I don't have the references handy, but I recall a number of times when the Fathers have said that it is wrong for Christians to retain Jewish customs.
It is interesting to note that after the Jerusalem Synod Paul himself circumcised Timothy a mixed Jewish and Greek disciple. “Paul wanted to have him go on with him. And he took him and circumcised him because of the Jews who were in that region, for they all knew his father was a Greek.” (Acts 16:3).
Nevertheless some Pharisees falsely accused Paul of still teaching otherwise. So when he returned to Jerusalem the Council made an interesting decision, which I believe settles the whole matter:
“But they have been informed about you that you teach all the Jews who are among the Gentiles
to forsake Moses, saying they ought not to circumcise their children nor walk according to the customs.” The council then told Paul to demonstrate that the accusations were false by demonstrating that he is a faithful Jew that does “walk orderly and keep the law.” He was told to undergo a purification ritual of seven days and an offering in the Jewish temple and Paul agreed and underwent it, only to be interrupted when a crowd of Pharisees recognized him and started to beat him (Acts 21:22-40).
So contrary to being wrong the Apostles themselves maintained Jewish custom, it became wrong when some of them tried to impose this practice on Gentiles coming to the Church as some kind of a pre-condition. And it is that practice which the Jerusalem Synod rejected. As far as the Church fathers are concerned, their comments must be balanced with the exact historical circumstances and contexts in which they made them.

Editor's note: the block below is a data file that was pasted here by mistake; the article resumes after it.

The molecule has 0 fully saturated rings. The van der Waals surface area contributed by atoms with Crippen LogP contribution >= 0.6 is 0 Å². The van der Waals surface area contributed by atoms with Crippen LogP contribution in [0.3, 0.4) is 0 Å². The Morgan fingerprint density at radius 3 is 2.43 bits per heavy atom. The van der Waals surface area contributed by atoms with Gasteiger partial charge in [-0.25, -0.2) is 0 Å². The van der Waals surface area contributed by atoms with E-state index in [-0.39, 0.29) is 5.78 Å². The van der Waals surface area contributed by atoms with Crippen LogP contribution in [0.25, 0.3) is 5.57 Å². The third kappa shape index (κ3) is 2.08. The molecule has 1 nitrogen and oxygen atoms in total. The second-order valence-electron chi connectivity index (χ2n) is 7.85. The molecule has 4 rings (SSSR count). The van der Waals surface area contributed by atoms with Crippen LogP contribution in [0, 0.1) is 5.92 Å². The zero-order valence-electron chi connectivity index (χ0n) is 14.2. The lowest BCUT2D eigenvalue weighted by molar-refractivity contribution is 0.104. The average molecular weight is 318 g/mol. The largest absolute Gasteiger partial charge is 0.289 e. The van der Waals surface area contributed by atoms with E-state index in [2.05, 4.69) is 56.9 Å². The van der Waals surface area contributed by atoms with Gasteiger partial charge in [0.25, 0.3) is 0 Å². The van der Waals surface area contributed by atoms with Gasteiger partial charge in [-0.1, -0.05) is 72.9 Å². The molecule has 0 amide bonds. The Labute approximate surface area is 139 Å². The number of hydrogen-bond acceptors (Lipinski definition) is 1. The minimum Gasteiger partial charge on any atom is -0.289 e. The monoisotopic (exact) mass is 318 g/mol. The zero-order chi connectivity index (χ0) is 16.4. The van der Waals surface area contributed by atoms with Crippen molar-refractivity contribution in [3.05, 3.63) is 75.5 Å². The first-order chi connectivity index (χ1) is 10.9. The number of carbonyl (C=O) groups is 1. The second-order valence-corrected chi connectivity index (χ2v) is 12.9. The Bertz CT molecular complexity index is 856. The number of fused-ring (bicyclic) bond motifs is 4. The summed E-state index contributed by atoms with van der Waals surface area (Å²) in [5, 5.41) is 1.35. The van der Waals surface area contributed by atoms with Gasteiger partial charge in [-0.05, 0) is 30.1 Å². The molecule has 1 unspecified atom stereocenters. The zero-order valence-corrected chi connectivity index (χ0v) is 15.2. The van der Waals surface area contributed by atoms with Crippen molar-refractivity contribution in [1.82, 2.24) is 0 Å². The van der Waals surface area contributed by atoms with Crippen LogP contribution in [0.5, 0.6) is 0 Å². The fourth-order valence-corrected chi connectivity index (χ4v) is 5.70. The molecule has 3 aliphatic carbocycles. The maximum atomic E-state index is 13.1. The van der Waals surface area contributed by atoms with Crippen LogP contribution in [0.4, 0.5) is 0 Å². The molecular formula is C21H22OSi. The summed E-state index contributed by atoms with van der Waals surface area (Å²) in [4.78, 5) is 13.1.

Ultimately, natural descent from Jacob is not what's important.
Of course. And St. Peter made it abundantly clear that the mantle of Jacob’s seed has been passed on spiritually to the Church. We, as the Body of Christ, are the Holy Nation, the Royal Priesthood. The biological significance of Abraham’s seed became insignificant after Jesus was born.
Customs are fine, as long as they are not elevated to some sort of indispensable religious status.
That is all that we have been saying. They are simply a part of the continuous culture maintained by a vibrant tradition.
There is nothing religiously mandatory about it. There is no law, say, that requires that I have a priest come and bless my house before I move in it. That is just a part of my custom. At some Ethiopian restaurants you may notice the owner, in the early hours of the morning, pouring tebel
(‘holy water’) around the premises. But there is nothing in any cannons or Church edicts that say this must
be done, it is just what IS done. It is part of the small ‘t’ traditions that all Old World churches have, something to fully integrate the Church in every aspect of your life and culture, praxis, to borrow a favorite word from Samer. It is a way to make Christianity holistic and a total way of life. In contrast, in societies like ours, the life of a Christian has been reduced to a Sunday service (and maybe a Wednesday and Friday service for the pious) but still nothing resembling the ‘old days.’
It is interesting to speculate on the origins of many Palestinian Christians. They may have a greater claim to natural descent from Jacob than most of today's Jews.
Yes of course they do, and as surprising as it sounds that is not a controversial perspective in professional circles the way it is in political circles. Anthropologists use indigenous Palestinians, and not Israeli immigrants, as reference populations for research. Palestinian x-rays and available skeletons are used to compare with ancient Israelite skeletons found in excavations. Traditional aspects of modern Palestinian culture are referred to for throwing light on ancient customs in the Holy Land.
I also enjoy Blutwurst (blood sausage).
I am not familiar with that but it sounds